2017 Architecture Monograph Roundup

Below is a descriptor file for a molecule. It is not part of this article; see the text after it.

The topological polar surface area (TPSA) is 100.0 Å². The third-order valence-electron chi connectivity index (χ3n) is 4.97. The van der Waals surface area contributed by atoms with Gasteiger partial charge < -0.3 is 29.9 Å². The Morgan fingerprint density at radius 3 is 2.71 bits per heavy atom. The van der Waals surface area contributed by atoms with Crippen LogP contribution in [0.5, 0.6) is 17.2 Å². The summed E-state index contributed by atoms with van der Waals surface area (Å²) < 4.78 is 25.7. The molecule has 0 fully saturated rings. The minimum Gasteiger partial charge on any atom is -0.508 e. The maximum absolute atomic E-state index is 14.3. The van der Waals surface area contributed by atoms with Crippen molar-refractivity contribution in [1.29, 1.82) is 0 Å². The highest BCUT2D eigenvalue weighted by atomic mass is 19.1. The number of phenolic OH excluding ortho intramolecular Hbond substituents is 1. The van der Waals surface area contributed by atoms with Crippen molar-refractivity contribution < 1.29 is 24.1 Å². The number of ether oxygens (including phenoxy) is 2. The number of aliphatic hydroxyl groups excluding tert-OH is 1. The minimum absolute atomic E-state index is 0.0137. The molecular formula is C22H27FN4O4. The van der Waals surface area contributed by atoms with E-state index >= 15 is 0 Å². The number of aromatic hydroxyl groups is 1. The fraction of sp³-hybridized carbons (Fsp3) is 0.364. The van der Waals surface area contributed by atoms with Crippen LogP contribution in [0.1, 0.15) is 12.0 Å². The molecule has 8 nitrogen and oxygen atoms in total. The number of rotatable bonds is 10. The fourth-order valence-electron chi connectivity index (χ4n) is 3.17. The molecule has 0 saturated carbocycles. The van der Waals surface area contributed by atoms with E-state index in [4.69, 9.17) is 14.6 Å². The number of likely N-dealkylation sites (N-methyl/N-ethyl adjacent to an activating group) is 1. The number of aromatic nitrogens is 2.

Some of us think architectural monographs are vestiges of days gone by: now potential clients—perhaps the most important readers—along with students and colleagues, can just go to a website. Yet the monograph lives on. Its physical robustness seems to lend credibility to the work—especially if it is a weighty, glossy compendium bolstered by essays from leading historians such as Kenneth Frampton and Barry Bergdoll. Nevertheless, most publishers can’t afford the high costs of paper, printing, fees for photographers, writers, editors, and graphic designers, especially when the print run is not more than a few thousand copies. “Since monographs are expensive, publishers need financial support from the firms,” says Andrea Monfried, the senior commissioning editor of Images Publishing Group. So they often arrange for architectural offices to kick in with photos, writers’ stipends, and/or buy a number of copies, with some firms paying more than the list price per book. Gordon Goff, publisher of Oro Editions, calls the joint process “a collaboration” that can generate “experimental and beautiful books expressing the character of the practice.” With that in mind, RECORD presents a glimpse of selected monographs that arrived during the banner year of 2017.